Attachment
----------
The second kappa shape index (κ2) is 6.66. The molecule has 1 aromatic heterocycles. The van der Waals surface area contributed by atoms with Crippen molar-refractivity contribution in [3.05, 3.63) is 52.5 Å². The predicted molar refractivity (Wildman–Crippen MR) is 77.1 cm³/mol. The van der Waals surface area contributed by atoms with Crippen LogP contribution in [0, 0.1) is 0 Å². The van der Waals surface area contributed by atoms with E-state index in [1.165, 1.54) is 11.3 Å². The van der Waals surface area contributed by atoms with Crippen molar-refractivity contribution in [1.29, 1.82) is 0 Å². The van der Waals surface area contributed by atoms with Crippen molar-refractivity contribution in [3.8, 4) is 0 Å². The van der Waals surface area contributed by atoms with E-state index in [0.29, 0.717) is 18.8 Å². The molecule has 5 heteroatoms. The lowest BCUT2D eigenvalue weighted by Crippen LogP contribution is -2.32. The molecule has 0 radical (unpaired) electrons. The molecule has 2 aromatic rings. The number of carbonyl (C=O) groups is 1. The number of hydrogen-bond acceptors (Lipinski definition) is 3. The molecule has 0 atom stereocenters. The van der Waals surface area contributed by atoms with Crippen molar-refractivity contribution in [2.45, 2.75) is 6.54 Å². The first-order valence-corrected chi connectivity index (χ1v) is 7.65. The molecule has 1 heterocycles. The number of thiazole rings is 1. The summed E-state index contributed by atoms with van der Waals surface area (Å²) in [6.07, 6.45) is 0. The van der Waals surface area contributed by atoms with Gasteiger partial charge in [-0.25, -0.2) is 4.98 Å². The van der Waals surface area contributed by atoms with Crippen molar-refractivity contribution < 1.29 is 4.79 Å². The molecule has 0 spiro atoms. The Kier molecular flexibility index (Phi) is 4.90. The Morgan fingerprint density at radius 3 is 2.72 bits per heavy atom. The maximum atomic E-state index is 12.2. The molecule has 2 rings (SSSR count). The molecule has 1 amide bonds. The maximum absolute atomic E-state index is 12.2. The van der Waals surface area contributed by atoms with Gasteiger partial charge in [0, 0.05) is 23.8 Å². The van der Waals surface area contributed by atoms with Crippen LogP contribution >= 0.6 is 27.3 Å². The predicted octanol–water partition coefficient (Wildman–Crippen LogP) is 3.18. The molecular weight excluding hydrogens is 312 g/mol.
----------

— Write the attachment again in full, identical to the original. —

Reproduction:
The second kappa shape index (κ2) is 6.66. The molecule has 1 aromatic heterocycles. The van der Waals surface area contributed by atoms with Crippen molar-refractivity contribution in [3.05, 3.63) is 52.5 Å². The predicted molar refractivity (Wildman–Crippen MR) is 77.1 cm³/mol. The van der Waals surface area contributed by atoms with Crippen LogP contribution in [0, 0.1) is 0 Å². The van der Waals surface area contributed by atoms with E-state index in [1.165, 1.54) is 11.3 Å². The van der Waals surface area contributed by atoms with Crippen molar-refractivity contribution in [1.29, 1.82) is 0 Å². The van der Waals surface area contributed by atoms with Crippen molar-refractivity contribution in [3.8, 4) is 0 Å². The van der Waals surface area contributed by atoms with E-state index in [0.29, 0.717) is 18.8 Å². The molecule has 5 heteroatoms. The lowest BCUT2D eigenvalue weighted by Crippen LogP contribution is -2.32. The molecule has 0 radical (unpaired) electrons. The molecule has 2 aromatic rings. The number of carbonyl (C=O) groups is 1. The number of hydrogen-bond acceptors (Lipinski definition) is 3. The molecule has 0 atom stereocenters. The van der Waals surface area contributed by atoms with Crippen molar-refractivity contribution in [2.45, 2.75) is 6.54 Å². The first-order valence-corrected chi connectivity index (χ1v) is 7.65. The molecule has 1 heterocycles. The number of thiazole rings is 1. The summed E-state index contributed by atoms with van der Waals surface area (Å²) in [6.07, 6.45) is 0. The van der Waals surface area contributed by atoms with Gasteiger partial charge in [-0.25, -0.2) is 4.98 Å². The van der Waals surface area contributed by atoms with Crippen molar-refractivity contribution < 1.29 is 4.79 Å². The molecule has 0 spiro atoms. The Kier molecular flexibility index (Phi) is 4.90. The Morgan fingerprint density at radius 3 is 2.72 bits per heavy atom. The maximum atomic E-state index is 12.2. The molecule has 2 rings (SSSR count). The molecule has 1 amide bonds. The maximum absolute atomic E-state index is 12.2. The van der Waals surface area contributed by atoms with Gasteiger partial charge in [0, 0.05) is 23.8 Å². The van der Waals surface area contributed by atoms with Crippen LogP contribution >= 0.6 is 27.3 Å². The predicted octanol–water partition coefficient (Wildman–Crippen LogP) is 3.18. The molecular weight excluding hydrogens is 312 g/mol.